WASHINGTON • United States President-elect Joe Biden has assailed the Trump administration's lack of cooperation on the presidential transition, which he says hinders his team's ability to get up-to-date information on the coronavirus pandemic.
Mr Biden said he could not "fathom" President Donald Trump's refusal to concede the election, saying he would "go down in history as being one of the most irresponsible presidents".
"Far from me to question his motives, it's just outrageous what he's doing," Mr Biden said, referring to Mr Trump's legal manoeuvres to overturn the election result.
Mr Biden called on the administration to allow his team to get details on a coronavirus vaccine and plans for distribution. "I would like to know exactly what this administration has in mind in terms of their Operation Warp Speed and how they plan it," he said.
He said he has not ruled out legal action to force the hand of the General Services Administration, which has so far declined to sign an ascertainment that Mr Biden likely won the election and free up money and access to government officials. Until the paperwork is signed, he cannot get national security briefings or real-time data on the coronavirus.
The President-elect also spoke to governors, who briefed him on the status of the pandemic in their states as the virus surges around the country. "Governors made clear that beating Covid-19 will require all of us working together," he said.
Noting that state and local budgets have been devastated by pandemic-related slowdowns, Mr Biden said: "We've got to come together. The federal government has to deliver this relief."
Biden advisers have warned of serious consequences if the Trump administration continues to deny access to the federal government, especially with regard to real-time data about the pandemic and plans for distributing a vaccine.
Separately, in the strongest criticism of Mr Trump by a fellow high-ranking Republican, Senator Mitt Romney of Utah on Thursday night excoriated the President on Twitter for his continuing and overwhelmingly unsuccessful efforts to overturn his election defeat.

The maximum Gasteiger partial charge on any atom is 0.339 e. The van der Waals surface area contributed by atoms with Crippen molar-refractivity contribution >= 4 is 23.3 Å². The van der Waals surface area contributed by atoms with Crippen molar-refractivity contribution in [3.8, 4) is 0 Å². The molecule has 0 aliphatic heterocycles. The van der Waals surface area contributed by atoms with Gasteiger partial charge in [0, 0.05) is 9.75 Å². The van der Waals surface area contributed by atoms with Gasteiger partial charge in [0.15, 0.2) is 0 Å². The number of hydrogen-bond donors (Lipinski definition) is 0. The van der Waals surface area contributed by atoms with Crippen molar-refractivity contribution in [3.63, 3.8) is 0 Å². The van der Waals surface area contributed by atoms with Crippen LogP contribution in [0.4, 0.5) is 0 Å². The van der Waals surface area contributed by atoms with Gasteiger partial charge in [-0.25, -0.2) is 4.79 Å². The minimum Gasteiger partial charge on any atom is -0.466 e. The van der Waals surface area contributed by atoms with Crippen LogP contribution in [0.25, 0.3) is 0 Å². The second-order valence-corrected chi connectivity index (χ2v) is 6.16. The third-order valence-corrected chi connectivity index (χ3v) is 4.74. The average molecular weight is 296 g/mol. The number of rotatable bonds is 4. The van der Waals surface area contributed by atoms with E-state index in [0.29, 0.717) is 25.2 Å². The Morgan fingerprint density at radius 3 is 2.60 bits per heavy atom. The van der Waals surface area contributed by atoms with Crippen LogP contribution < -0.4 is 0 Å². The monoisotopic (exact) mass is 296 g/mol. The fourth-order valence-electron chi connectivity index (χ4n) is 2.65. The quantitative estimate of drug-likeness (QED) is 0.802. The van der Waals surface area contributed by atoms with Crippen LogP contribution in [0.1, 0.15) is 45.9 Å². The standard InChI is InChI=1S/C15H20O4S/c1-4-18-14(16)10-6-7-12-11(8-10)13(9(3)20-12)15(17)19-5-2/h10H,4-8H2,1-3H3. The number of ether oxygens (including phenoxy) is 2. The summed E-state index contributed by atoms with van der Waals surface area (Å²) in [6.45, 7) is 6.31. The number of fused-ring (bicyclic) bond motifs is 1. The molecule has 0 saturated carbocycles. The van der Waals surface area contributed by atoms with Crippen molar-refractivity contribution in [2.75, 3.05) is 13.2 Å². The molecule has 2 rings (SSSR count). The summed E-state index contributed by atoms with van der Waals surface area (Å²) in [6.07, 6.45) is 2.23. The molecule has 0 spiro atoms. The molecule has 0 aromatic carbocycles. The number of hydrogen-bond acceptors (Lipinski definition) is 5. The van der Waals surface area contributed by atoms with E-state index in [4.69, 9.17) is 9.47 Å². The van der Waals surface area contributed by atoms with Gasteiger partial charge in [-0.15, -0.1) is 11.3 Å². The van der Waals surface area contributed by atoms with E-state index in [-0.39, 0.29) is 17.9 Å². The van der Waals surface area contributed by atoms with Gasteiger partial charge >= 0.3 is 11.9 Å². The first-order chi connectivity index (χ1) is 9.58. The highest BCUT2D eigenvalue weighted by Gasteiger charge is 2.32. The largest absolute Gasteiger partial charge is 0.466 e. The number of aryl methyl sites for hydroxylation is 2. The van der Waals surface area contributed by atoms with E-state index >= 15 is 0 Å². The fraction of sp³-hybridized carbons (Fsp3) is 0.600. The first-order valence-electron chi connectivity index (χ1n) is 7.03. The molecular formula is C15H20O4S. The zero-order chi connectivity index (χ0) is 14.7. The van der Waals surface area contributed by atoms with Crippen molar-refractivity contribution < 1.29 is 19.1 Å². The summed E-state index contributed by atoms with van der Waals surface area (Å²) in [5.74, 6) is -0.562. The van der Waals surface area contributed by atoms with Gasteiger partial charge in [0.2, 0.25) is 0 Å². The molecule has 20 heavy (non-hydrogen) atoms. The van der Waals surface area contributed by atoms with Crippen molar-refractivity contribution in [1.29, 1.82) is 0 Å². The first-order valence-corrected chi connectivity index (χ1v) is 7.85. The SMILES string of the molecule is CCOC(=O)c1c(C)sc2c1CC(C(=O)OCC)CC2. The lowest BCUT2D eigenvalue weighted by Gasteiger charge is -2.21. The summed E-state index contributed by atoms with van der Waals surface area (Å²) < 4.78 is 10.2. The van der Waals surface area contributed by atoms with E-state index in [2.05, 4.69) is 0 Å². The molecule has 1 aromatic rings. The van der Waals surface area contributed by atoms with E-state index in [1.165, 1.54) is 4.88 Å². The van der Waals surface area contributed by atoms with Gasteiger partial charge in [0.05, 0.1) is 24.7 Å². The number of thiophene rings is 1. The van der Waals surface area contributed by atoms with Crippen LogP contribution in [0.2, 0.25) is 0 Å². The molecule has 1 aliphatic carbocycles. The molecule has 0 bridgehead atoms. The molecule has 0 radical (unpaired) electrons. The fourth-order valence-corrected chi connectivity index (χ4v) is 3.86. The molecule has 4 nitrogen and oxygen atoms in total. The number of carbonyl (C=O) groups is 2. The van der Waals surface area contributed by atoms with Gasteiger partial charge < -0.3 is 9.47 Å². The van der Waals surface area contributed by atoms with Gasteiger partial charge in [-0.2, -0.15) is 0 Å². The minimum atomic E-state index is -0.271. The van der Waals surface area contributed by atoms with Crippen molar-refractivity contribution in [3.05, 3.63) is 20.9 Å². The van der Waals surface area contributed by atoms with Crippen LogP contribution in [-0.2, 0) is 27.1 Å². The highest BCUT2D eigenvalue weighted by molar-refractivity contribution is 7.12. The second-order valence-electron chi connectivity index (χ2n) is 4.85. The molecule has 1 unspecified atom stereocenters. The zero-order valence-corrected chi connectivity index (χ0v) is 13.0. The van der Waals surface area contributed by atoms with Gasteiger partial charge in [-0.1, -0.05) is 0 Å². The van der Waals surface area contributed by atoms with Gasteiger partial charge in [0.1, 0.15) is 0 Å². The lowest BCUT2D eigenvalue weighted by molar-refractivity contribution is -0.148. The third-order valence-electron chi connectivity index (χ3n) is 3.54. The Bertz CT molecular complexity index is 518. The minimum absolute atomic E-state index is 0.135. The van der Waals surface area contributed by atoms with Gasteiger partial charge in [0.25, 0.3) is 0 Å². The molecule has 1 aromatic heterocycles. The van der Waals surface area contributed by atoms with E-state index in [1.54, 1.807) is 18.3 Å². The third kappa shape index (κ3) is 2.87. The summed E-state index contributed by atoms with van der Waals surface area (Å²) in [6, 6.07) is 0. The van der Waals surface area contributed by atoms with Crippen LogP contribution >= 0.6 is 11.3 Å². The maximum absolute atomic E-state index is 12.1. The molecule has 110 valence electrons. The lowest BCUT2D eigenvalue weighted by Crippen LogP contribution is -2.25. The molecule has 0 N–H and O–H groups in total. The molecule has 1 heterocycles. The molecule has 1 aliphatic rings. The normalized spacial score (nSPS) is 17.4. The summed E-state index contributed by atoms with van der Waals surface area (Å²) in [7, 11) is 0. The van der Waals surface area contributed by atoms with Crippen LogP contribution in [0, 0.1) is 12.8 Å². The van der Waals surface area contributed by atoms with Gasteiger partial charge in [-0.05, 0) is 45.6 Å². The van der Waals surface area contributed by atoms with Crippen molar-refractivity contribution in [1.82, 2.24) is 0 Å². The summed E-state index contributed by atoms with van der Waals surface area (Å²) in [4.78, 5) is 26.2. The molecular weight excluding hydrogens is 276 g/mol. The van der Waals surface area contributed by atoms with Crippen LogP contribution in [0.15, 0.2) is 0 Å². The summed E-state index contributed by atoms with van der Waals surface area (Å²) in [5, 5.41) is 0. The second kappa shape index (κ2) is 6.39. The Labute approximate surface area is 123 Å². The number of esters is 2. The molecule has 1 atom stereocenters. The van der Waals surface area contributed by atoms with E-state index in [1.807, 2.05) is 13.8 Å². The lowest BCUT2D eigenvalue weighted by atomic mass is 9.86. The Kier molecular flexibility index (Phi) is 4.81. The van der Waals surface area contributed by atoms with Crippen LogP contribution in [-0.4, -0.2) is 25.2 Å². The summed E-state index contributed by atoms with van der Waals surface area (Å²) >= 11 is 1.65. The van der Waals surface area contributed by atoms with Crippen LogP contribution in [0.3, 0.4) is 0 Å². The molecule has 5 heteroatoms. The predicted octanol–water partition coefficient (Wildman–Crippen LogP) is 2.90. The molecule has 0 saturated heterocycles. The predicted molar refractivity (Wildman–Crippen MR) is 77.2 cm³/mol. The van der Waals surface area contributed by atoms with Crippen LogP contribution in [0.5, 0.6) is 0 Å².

Mr Romney, the 2012 Republican presidential nominee, said that the President had exhausted his legal challenges in several battleground states and resorted to trying to defy the will of the voters.
"It is difficult to imagine a worse, more undemocratic action by a sitting American president," he wrote.
His rebuke of Mr Trump came on the same day that the President invited Republican state leaders in Michigan to the White House to discuss their efforts to stop the certification of the election results in the state.
The Trump campaign's latest strategy, as described by three people familiar with the plan, is to convince Republican-controlled legislatures in battleground states won by Mr Biden, such as Michigan, to undermine the results.
"The entire election, frankly, in all the swing states should be overturned and the legislatures should make sure that the electors are selected for Trump," Mr Sidney Powell, one of Mr Trump's lawyers, told Fox Business television on Thursday.
Republican Senator Ben Sasse of Nebraska said in a statement on Thursday night that it was telling that Mr Trump's campaign lawyers had refused to "actually allege grand fraud".
"Because there are legal consequences for lying to judges," said Mr Sasse.
BLOOMBERG, NYTIMES, REUTERS